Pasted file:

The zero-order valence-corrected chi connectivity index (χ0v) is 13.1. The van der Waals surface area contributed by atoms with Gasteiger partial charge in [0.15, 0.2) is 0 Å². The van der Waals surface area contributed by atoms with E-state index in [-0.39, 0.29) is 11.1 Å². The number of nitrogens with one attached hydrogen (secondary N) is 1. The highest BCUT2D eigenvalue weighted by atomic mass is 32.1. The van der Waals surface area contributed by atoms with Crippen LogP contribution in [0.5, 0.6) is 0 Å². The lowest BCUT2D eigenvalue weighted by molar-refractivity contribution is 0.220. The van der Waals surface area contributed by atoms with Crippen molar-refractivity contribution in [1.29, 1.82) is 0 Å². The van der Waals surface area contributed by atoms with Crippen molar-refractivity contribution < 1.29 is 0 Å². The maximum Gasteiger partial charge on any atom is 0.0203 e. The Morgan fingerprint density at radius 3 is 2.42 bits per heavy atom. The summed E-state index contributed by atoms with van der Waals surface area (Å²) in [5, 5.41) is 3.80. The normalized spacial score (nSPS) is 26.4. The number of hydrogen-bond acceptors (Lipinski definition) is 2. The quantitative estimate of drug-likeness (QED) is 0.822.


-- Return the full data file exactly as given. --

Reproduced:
The zero-order valence-corrected chi connectivity index (χ0v) is 13.1. The van der Waals surface area contributed by atoms with Gasteiger partial charge in [0.15, 0.2) is 0 Å². The van der Waals surface area contributed by atoms with E-state index in [-0.39, 0.29) is 11.1 Å². The number of nitrogens with one attached hydrogen (secondary N) is 1. The highest BCUT2D eigenvalue weighted by atomic mass is 32.1. The van der Waals surface area contributed by atoms with Crippen LogP contribution in [0.5, 0.6) is 0 Å². The lowest BCUT2D eigenvalue weighted by molar-refractivity contribution is 0.220. The van der Waals surface area contributed by atoms with Crippen molar-refractivity contribution in [1.29, 1.82) is 0 Å². The van der Waals surface area contributed by atoms with Crippen molar-refractivity contribution < 1.29 is 0 Å². The maximum Gasteiger partial charge on any atom is 0.0203 e. The Morgan fingerprint density at radius 3 is 2.42 bits per heavy atom. The summed E-state index contributed by atoms with van der Waals surface area (Å²) in [5, 5.41) is 3.80. The normalized spacial score (nSPS) is 26.4. The number of hydrogen-bond acceptors (Lipinski definition) is 2. The quantitative estimate of drug-likeness (QED) is 0.822.